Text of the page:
Thibeault did her talking “in the paint,” that area underneath the basket where few high school or college opponents could successfully match up.

She is one of three women to enter the hall this spring from a class of five. Even though Thibeault grew up in a post-Title IX world, however, she felt no great push to play sports from a young age. It started as more tradition than passion.

“We were always a sports-oriented family,” she said. “We were always at the softball field with my dad, or we were going somewhere for baseball with my brother.”


It didn’t take many visits to YMCA Biddy Basketball before Thibeault was grouped with older players, since there was no way to match her by height.

That trend continued when she entered high school. Auburn ninth-graders still attended Walton School at that time before moving to EL as sophomores, but Coach Cheryl Rich and the girls’ basketball program made an obvious exception.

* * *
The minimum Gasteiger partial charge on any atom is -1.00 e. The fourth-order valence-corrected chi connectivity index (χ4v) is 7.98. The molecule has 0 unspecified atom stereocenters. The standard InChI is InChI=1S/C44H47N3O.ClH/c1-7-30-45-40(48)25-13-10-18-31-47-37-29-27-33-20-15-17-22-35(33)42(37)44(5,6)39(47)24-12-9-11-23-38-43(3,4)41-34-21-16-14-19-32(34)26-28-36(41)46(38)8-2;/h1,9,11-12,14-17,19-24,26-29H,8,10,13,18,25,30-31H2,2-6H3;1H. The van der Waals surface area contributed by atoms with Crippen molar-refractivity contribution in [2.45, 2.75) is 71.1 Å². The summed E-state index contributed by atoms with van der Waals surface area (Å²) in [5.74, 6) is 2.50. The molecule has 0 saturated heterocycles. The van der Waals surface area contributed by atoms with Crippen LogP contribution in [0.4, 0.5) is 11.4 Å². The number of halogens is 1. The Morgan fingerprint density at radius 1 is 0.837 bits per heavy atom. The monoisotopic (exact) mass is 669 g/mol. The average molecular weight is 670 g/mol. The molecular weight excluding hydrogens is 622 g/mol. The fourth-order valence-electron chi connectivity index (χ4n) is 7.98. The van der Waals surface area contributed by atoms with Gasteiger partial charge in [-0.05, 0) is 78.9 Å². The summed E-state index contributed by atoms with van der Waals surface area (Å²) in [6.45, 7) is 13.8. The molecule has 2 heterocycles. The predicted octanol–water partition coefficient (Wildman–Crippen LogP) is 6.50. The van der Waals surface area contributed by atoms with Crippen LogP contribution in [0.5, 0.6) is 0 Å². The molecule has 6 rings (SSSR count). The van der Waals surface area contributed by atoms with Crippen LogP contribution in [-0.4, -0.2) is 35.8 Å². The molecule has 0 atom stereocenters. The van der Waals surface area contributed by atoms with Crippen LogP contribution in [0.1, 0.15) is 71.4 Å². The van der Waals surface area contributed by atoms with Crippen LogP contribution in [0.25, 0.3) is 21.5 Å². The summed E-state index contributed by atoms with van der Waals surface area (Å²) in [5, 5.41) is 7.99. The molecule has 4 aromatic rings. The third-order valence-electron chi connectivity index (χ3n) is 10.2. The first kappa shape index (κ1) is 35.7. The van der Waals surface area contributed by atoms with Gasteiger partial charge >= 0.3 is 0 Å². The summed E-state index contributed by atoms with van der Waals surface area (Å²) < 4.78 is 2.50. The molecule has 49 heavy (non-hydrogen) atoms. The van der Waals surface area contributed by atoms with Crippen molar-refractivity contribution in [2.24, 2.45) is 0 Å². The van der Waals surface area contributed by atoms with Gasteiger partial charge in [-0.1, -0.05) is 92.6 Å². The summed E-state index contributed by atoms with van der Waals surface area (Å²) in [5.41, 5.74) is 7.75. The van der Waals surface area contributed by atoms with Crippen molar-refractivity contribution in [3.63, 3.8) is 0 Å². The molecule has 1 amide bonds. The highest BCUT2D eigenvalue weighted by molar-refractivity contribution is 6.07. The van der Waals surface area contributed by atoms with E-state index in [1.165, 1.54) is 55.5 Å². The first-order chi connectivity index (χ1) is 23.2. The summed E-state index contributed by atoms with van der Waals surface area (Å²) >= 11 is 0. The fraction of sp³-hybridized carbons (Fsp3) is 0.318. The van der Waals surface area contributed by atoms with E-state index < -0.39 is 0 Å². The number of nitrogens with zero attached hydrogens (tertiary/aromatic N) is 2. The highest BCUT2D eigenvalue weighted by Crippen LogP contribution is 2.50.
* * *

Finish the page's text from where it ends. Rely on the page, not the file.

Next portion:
“That was kind of a change, because everybody I’d played with all the way up through was still at Walton,” Thibeault said.

Thibeault was a junior when fellow A/L hall-of-famer Val Brown Ackley was a senior. That EL team was the first in school history to reach a regional final, losing in the 1992 Class A West title game.

As a senior, Paradie led the SMAA in rebounding and was second in scoring. She was the first girl to surpass 1,000 career points for the Red Eddies.

“The times we went to the tournament were the best memories, even though we never quite won it all,” Thibeault said. “Just to play with Val was great. There were so many exciting times. All the friendships we made. We were a close team.”